Not only is he still fifth all-time for the most medals at Worlds, but he became the director of the Hahnenkamm race in Kitzbuehel, Austria, from 1986-2006.
The 1964 Winter Olympics in Innsbruck, Austria, are best known locally as the first time the American men made the podium with Billy Kidd and Jimmie Heuga taking slalom silver and bronze. Kidd also took the Worlds bronze in the combined, again, still not recognized as an Olympic event, but a Worlds medal, nonetheless.
The winner of said slalom was Austrian Pepi Stiegler, whose daughter, Resi, will likely compete here in February.
Portillo, Chile, in 1966, was the only time that the Worlds came to the Southern Hemisphere. The event was conducted in August, obviously a strange time of year for ski racing in most of the world. France’s Jean-Claude Killy didn’t seen to mind. He won the downhill and the combined, an omen of his dominating performance in Grenoble, France, in the 1968 Olympics.
There, he swept the Olympics on home snow (downhill, GS and slalom) and won the combined.
Meanwhile, for the women, France’s Marieller Goitschel struck gold in 1962, 1964, 1966 and 1968, a stretch that included seven golds and four silvers.
With their performances, Sailer and Killy joined an exclusive list of skiers to medal in four different events at Worlds/Olympics. Norway’s Lasse Kjus would make his own club at Vail ’99 by medaling in five. (Super-G wouldn’t become a Worlds event until 1987.)
The ’70s and ’80s saw legends atop the Olympic/Worlds podium. Bernhard Russi won the 1970 Worlds and 1972 Olympic downhill. Russi later helped build the Birds of Prey racecourse in Beaver Creek, and Russi’s Ride, a section of the piste, is named in his honor.
Austria’s Annemarie Moser-Proell won gold medals in 1972, 1974, 1978 and 1980. She holds the record for wins on the women’s World Cup with 62, a mark that Lindsey Vonn (61) is chasing. (World Championships and Olympics do not count as World Cup wins, but one is in a good place historically if in the same sentences with these greats.)
Austria’s Franz Klammer’s downhill reign included gold in 1974 and 1976. Also at Innsbruck in 1976, Olympics originally scheduled for Denver with the alpine races to be held at a new resort called Beaver Creek, Sweden’s Ingemar Stenmark had seven Olympics/Worlds medals. Stenmark is the standard-bearer for all World Cup racers with a record 86 World Cup victories.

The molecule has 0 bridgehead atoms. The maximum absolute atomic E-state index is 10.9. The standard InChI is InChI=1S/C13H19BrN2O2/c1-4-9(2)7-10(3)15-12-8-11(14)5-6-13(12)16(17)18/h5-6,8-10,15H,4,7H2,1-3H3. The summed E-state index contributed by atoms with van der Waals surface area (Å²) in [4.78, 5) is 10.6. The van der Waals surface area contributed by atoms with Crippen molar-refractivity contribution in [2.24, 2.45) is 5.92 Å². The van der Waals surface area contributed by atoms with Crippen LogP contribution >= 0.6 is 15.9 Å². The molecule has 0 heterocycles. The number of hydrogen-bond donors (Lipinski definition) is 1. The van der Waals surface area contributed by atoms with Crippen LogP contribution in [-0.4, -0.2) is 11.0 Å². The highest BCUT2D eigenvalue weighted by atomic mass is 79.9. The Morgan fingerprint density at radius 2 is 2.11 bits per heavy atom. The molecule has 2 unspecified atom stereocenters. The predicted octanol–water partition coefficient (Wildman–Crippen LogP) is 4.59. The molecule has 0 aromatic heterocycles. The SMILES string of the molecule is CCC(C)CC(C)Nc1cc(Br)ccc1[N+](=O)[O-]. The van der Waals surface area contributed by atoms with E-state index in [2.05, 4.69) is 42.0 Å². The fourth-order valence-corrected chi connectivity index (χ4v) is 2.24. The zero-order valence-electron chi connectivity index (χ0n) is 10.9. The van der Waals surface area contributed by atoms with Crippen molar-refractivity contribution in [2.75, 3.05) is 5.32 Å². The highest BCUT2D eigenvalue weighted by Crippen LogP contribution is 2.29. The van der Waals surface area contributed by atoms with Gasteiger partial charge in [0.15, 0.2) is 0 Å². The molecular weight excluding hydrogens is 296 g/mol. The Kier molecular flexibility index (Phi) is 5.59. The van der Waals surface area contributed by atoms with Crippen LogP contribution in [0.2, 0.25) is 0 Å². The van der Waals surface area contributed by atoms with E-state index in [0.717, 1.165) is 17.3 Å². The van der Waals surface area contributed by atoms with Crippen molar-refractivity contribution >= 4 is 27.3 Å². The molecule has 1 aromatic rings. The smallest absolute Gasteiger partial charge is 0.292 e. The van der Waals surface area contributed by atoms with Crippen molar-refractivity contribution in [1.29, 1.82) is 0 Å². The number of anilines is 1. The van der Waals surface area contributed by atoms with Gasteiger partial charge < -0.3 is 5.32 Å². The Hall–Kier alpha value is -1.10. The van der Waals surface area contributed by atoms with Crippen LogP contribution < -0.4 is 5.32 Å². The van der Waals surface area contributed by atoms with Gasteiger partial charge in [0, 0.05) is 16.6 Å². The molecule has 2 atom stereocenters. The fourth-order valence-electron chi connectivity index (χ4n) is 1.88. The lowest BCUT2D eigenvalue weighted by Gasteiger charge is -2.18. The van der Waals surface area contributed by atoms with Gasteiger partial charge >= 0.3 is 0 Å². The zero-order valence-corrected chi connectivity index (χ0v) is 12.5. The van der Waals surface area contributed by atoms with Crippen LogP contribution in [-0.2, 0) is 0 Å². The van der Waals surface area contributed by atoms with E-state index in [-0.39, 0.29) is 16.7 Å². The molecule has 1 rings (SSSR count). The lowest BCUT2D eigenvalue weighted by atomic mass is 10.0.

Steve Mahre shocked Stenmark in the 1982 Worlds in GS in Schladming, Austria, also the 2013 site. Also in 1982, the combined actually became a real race with a separately contested downhill and two slalom runs.
The Worlds, now separated from the Olympics, would be held in odd-numbered years starting in 1985.
An American presence
The super-G finally made it to Worlds in 1987, and Switzerland’s Pirmin Zubriggen won the first Worlds title in Crans Montana, Switzerland. Zubriggen is third on the super-G career wins list behind Hermann Maier (24) and Aksel Lund Svindal (12).
It was home snow and the Swiss acted like it, winning 14 of 30 medals, including eight of 10 golds.
American Tamara McKinney took bronze in the combined in 1987 and then won gold when Worlds came to Vail in 1989. That remains the only gold medal won on home snow in World Championships history, a fact most local fans hope will fall by the boards this February.
After the “Last Great Party of the 20th Century,” as Vail ’99 was dubbed, when Americans did not find success on their snow, Daron Rahlves (2001 downhill), Bode Miller (2003 combined and GS and 2005 downhill and super-G) started making inroads. Julia Mancuso (five medals from 2005-2013), Lindsey Vonn (five medals total, including 2009 golds in downhill and super-G) and Mikaela Shiffrin (2013 slalom) all have made the world their stage.
And, in 2013 in Schladming, American Ted Ligety not only defended his 2011 GS title, but also won the super-combined, replacing the traditional combined in 2007, and the super-G.
Sports Editor Chris Freud can be reached at 970-748-2934, email@example.com and @cfreud.